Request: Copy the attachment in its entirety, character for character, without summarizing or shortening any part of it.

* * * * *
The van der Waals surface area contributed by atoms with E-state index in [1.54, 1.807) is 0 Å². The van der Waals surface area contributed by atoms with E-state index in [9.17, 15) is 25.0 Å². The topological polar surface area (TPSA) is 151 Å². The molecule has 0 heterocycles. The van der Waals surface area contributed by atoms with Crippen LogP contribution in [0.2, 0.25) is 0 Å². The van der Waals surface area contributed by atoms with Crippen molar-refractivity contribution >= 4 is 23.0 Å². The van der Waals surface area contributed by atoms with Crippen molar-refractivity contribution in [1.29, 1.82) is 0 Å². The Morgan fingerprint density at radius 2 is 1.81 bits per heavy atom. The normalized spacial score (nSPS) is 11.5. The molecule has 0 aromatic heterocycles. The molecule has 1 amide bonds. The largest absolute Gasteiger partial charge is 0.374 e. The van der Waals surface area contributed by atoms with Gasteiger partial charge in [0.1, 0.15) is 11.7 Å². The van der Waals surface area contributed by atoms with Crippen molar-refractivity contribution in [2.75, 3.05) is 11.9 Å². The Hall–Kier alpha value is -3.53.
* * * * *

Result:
The van der Waals surface area contributed by atoms with E-state index in [1.54, 1.807) is 0 Å². The van der Waals surface area contributed by atoms with E-state index in [9.17, 15) is 25.0 Å². The topological polar surface area (TPSA) is 151 Å². The molecule has 0 heterocycles. The van der Waals surface area contributed by atoms with Crippen LogP contribution in [0.2, 0.25) is 0 Å². The van der Waals surface area contributed by atoms with Crippen molar-refractivity contribution >= 4 is 23.0 Å². The van der Waals surface area contributed by atoms with Crippen molar-refractivity contribution in [1.29, 1.82) is 0 Å². The Morgan fingerprint density at radius 2 is 1.81 bits per heavy atom. The normalized spacial score (nSPS) is 11.5. The molecule has 0 aromatic heterocycles. The molecule has 1 amide bonds. The largest absolute Gasteiger partial charge is 0.374 e. The van der Waals surface area contributed by atoms with Gasteiger partial charge in [0.1, 0.15) is 11.7 Å². The van der Waals surface area contributed by atoms with Crippen molar-refractivity contribution in [2.75, 3.05) is 11.9 Å². The Hall–Kier alpha value is -3.53.